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The Killing Moon

(Dreamblood #1)

3.89  ·  Rating details ·  10,236 ratings  ·  1,264 reviews

In the ancient city-state of Gujaareh, peace is the only law. Upon its rooftops and among the shadows of its cobbled streets wait the Gatherers - the keepers of this peace. Priests of the dream-goddess, their duty is to harvest the magic of the sleeping mind and use it to heal, soothe...and kill those judged corrupt.

But when a consp
Paperback, 418 pages
Published May 1st 2012 by Hachette Book Group
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Annie Not to be mean, but not wanting to buy books in case they are "disappointing" is exactly what libraries are for. A lot of public libraries also listen…moreNot to be mean, but not wanting to buy books in case they are "disappointing" is exactly what libraries are for. A lot of public libraries also listen when patrons are interested in a book they currently do not have, and budget permitting, can acquire it for you/their collection. Goodreads even has a little "library" button under the details of this book, which takes you to WorldCat, where you can type in your zipcode to see if there's a library near you with this book. I'll even post the link here:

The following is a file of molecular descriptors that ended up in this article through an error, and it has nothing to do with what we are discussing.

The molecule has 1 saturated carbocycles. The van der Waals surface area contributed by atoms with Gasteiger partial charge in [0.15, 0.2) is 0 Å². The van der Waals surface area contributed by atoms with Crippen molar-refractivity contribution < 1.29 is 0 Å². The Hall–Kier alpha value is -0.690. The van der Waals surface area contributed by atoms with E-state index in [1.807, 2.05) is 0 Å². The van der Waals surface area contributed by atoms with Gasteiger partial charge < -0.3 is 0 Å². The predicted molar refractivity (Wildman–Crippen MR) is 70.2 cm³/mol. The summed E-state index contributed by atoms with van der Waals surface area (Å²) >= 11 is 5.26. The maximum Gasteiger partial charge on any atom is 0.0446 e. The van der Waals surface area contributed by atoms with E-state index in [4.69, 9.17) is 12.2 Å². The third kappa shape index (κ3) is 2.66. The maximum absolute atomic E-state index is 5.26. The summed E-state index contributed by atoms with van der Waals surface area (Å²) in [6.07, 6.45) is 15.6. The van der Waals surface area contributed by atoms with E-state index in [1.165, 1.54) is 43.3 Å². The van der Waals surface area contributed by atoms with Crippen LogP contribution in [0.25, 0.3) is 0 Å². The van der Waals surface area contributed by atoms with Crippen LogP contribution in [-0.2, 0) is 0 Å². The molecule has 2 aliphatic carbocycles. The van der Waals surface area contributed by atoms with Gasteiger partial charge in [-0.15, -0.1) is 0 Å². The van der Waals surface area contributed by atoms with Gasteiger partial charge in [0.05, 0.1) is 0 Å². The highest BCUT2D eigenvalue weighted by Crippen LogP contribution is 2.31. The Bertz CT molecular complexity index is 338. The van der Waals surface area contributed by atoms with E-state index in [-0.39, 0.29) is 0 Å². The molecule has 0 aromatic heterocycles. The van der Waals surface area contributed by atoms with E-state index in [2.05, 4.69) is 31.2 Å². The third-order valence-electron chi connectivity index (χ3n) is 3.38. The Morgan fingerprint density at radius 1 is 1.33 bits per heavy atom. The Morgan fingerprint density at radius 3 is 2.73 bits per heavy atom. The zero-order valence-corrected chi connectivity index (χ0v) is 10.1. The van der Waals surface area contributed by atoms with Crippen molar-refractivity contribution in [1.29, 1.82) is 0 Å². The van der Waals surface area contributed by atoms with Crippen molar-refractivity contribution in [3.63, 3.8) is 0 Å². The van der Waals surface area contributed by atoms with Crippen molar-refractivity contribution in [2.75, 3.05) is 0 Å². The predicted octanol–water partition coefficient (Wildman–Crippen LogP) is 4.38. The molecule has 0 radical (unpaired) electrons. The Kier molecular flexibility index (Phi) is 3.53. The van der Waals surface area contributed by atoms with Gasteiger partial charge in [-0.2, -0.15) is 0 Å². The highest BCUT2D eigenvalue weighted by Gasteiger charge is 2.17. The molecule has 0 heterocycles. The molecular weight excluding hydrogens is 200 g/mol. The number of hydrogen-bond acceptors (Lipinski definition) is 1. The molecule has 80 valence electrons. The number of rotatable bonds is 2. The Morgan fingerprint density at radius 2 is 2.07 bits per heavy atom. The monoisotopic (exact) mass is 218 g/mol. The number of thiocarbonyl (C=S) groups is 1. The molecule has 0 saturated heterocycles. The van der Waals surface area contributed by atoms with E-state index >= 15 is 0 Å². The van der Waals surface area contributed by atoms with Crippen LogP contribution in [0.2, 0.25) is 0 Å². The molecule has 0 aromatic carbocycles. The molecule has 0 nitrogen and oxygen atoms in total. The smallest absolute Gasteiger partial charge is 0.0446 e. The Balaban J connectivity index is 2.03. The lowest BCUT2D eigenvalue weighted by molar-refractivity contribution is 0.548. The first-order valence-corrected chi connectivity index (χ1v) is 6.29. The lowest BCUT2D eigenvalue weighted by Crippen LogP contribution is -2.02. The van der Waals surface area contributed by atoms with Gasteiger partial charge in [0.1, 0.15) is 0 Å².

Also, the Dreamblood duology was written after the Inheritance series. I personally feel this series is stronger, in terms of writing and world building, but I don't know how to answer your question as you left out what it was about The Hundred Thousand Kingdoms that you didn't like.

Editing to add: Orbit (the publisher) has a sample chapter of this book which is available here:

Hope that helps.(less)

Community Reviews

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3.89  · 
Rating details
 ·  10,236 ratings  ·  1,264 reviews

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David - proud Gleeman in Branwen's adventuring party
Beautiful, complex, and refreshingly original, The Killing Moon shines bright!

Ehiru-the dreamer- Ehiru is a Gatherer in the city-state of Gujaareh. He has devoted his life to serving the goddess Hananja. Upon taking a commission, he enters a person's dreams and gathers the dreamer's soul so that they will live in peace forever, even though their body dies in the process. Ehiru has never questioned his faith... until now! After a Gathering goes horribly wrong, Ehiru begins to doubt his own magica
May 21, 2012 rated it it was amazing
Recommends it for: you, if you want an unusual fantasy read